Jharkhand Will Perform Biggest Challenge For Modi’s Swachh Bharat


Priyanka Dutta, Ranchi: After the day when Raghubar Das, Chief Minister Jharkhand has declared that The Jharkhand government has been successful in controlling naxalism in its nearly thousand days of governance, an alluring picture came from Jharkhand, a state in eastern India.

Union Government’s ambitious Swachh Bharat mission was not a government programme but a “Jan Andolan” (Mass movement) as proved by Jharkhand. On this sunny morning , all the 24 districts officials in Jharkhand came together for this Mission. Prime Minister Narendra Modi on Tuesday chaired a Union Cabinet meeting and asked his ministers to participate more actively in cleanliness fortnight that will start from September 15 and continue till October 2, the 150th birth anniversary of Mahatma Gandhi.

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“Whole administration is committed to make the state clean as pledged by out Honorable PM.. And we are ensuring maximum public participation and motivating them.” Chandan Jha, SP(Gumla) Said, while speaking with Kolkata24x7.com. Deputy Commissioner, SP and all other officers were there.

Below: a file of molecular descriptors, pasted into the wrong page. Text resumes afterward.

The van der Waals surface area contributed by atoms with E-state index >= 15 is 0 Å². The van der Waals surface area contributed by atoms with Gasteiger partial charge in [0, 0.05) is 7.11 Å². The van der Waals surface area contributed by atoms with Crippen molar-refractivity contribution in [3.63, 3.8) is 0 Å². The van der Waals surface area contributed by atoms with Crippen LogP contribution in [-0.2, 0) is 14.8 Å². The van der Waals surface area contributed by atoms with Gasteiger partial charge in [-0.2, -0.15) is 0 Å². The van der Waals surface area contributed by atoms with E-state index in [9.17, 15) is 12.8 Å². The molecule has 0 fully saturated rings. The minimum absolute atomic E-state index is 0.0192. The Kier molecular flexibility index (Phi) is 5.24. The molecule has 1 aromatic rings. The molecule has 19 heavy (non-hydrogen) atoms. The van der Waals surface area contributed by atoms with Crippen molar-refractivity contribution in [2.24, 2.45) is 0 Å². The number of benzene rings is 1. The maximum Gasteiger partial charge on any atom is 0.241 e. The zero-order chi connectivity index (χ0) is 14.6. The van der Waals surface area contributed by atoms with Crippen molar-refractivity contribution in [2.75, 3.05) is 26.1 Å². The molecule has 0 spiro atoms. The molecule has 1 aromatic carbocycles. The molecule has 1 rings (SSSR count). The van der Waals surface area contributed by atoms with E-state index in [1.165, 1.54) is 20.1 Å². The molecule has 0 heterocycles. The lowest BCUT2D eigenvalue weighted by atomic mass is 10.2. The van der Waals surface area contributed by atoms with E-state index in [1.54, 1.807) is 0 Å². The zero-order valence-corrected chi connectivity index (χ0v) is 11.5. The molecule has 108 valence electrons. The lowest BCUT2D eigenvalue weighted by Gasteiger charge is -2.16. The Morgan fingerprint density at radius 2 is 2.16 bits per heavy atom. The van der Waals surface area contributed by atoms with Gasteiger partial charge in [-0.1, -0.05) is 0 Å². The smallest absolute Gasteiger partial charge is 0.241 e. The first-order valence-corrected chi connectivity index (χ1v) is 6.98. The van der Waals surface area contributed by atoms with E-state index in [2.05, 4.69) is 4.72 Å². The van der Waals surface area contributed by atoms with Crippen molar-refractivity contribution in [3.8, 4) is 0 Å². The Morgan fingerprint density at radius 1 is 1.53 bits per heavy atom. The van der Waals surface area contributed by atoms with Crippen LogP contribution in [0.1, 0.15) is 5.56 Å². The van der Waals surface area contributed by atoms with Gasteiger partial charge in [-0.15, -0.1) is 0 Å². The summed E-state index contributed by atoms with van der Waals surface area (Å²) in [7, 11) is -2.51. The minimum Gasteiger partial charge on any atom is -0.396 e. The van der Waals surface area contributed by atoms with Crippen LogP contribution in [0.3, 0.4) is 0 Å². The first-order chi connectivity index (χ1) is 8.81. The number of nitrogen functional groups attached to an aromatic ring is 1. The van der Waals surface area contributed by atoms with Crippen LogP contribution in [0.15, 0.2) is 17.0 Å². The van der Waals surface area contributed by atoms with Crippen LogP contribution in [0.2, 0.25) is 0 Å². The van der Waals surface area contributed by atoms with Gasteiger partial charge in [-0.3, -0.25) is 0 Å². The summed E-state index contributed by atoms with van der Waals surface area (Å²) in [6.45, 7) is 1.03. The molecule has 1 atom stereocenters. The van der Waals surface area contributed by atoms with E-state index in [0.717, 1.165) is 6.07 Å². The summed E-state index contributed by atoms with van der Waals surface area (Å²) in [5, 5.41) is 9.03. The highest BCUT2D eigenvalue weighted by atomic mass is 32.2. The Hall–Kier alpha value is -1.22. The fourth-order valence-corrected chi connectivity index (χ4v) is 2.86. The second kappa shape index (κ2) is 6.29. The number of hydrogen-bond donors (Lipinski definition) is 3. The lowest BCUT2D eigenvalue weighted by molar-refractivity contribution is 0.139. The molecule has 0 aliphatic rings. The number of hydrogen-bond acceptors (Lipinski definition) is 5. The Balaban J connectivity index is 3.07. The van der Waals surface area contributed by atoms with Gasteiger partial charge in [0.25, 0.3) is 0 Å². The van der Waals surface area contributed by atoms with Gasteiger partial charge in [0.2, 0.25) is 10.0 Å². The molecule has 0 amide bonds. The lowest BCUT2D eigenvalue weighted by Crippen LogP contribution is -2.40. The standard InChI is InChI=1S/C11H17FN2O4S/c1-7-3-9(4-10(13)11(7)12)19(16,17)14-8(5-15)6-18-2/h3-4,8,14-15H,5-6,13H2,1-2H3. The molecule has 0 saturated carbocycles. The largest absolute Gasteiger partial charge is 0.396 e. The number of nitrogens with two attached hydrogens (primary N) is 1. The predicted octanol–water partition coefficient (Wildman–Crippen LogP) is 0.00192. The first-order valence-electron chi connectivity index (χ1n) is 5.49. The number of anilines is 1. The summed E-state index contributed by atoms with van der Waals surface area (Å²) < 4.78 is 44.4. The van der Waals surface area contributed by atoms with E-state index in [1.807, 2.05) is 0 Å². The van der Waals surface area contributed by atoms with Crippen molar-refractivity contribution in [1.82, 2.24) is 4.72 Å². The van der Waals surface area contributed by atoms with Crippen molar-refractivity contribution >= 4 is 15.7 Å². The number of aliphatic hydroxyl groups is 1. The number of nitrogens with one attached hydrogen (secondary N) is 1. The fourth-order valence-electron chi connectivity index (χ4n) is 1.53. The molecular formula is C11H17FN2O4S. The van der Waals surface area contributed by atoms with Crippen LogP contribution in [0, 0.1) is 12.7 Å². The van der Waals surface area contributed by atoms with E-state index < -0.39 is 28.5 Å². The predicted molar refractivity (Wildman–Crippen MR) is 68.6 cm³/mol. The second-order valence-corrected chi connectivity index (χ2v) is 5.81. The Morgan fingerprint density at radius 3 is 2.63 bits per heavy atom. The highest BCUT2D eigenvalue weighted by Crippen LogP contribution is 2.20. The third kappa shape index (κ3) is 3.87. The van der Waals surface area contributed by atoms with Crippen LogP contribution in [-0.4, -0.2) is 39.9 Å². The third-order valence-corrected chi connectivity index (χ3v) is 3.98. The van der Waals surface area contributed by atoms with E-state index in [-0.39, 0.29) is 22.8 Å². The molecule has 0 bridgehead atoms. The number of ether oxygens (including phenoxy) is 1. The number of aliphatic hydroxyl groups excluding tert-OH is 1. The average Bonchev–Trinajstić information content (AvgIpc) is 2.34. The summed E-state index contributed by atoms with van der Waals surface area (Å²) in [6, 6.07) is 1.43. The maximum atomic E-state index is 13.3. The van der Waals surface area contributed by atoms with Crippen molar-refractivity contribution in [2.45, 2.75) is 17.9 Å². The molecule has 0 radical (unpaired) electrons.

According to data available, Jharkhand may pose the biggest challenge for Modi in achieving the goals of his Swachh Bharat campaign. In 2011, Jharkhand had the highest percentage of households – 77% – without latrines. In 2001, this number was 80%. This drop of 3 percentage points is one of the lowest changes among all the states in the last decade.

Jharkhand not only has the largest number of households without access to latrines but also features among the top 5 states with the worst decadal rate of building toilets. Thus it is a big challenge for the State.
“Satisfied. Want more people to join by wish..not by force.. Cleanliness is pre requisite for development.” Superintendent of Police( Gumla) added that.

According to CM, Jharkhand “development will happen where peace is there”, his officers put their hands together and came to the road for this awareness drive.

Swachh Bharat Abhiyan is a drive to keep the streets, roads and infrastructure of the country’s 4,041 statutory cities and towns and its rural areas clean. Modi’s mission is ambitious as approximately 120 million households, almost 50% of households in India, defecate in the open, according to the 2011 Census.

However, many states are lagging in the cleanliness drive.